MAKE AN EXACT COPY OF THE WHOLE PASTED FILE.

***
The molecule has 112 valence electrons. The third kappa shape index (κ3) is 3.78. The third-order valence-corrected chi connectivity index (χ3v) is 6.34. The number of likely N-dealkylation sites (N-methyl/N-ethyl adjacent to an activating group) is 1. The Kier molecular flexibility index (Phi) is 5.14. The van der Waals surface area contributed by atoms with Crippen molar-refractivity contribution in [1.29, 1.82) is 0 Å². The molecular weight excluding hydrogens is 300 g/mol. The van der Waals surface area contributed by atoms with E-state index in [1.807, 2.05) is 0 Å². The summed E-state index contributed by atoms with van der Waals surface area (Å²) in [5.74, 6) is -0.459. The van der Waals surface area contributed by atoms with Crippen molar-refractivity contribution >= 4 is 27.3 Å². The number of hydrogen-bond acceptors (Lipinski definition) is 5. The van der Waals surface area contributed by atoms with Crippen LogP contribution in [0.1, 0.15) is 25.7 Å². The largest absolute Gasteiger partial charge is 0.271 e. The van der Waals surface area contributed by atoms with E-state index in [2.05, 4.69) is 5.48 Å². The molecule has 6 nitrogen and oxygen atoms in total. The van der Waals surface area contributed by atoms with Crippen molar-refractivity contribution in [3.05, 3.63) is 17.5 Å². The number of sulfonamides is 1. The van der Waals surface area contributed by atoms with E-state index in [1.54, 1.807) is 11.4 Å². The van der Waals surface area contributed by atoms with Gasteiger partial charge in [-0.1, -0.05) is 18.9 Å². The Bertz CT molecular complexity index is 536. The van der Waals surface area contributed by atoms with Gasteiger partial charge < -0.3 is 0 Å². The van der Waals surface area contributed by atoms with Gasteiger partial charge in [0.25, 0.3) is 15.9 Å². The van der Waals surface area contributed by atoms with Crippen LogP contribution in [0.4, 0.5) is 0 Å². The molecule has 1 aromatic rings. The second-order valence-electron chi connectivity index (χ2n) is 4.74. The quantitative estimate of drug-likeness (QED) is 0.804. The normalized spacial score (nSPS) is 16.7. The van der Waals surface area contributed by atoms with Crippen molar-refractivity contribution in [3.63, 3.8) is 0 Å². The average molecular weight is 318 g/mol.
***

The molecule has 112 valence electrons. The third kappa shape index (κ3) is 3.78. The third-order valence-corrected chi connectivity index (χ3v) is 6.34. The number of likely N-dealkylation sites (N-methyl/N-ethyl adjacent to an activating group) is 1. The Kier molecular flexibility index (Phi) is 5.14. The van der Waals surface area contributed by atoms with Crippen molar-refractivity contribution in [1.29, 1.82) is 0 Å². The molecular weight excluding hydrogens is 300 g/mol. The van der Waals surface area contributed by atoms with E-state index in [1.807, 2.05) is 0 Å². The summed E-state index contributed by atoms with van der Waals surface area (Å²) in [5.74, 6) is -0.459. The van der Waals surface area contributed by atoms with Crippen molar-refractivity contribution >= 4 is 27.3 Å². The number of hydrogen-bond acceptors (Lipinski definition) is 5. The van der Waals surface area contributed by atoms with Crippen LogP contribution in [0.1, 0.15) is 25.7 Å². The largest absolute Gasteiger partial charge is 0.271 e. The van der Waals surface area contributed by atoms with E-state index in [2.05, 4.69) is 5.48 Å². The molecule has 6 nitrogen and oxygen atoms in total. The van der Waals surface area contributed by atoms with Crippen molar-refractivity contribution in [3.05, 3.63) is 17.5 Å². The number of sulfonamides is 1. The van der Waals surface area contributed by atoms with E-state index in [1.54, 1.807) is 11.4 Å². The van der Waals surface area contributed by atoms with Gasteiger partial charge in [-0.1, -0.05) is 18.9 Å². The Bertz CT molecular complexity index is 536. The van der Waals surface area contributed by atoms with Gasteiger partial charge < -0.3 is 0 Å². The van der Waals surface area contributed by atoms with Gasteiger partial charge in [0.25, 0.3) is 15.9 Å². The van der Waals surface area contributed by atoms with Crippen LogP contribution in [0.4, 0.5) is 0 Å². The molecule has 1 aromatic rings. The second-order valence-electron chi connectivity index (χ2n) is 4.74. The quantitative estimate of drug-likeness (QED) is 0.804. The normalized spacial score (nSPS) is 16.7. The van der Waals surface area contributed by atoms with Crippen molar-refractivity contribution in [3.63, 3.8) is 0 Å². The average molecular weight is 318 g/mol.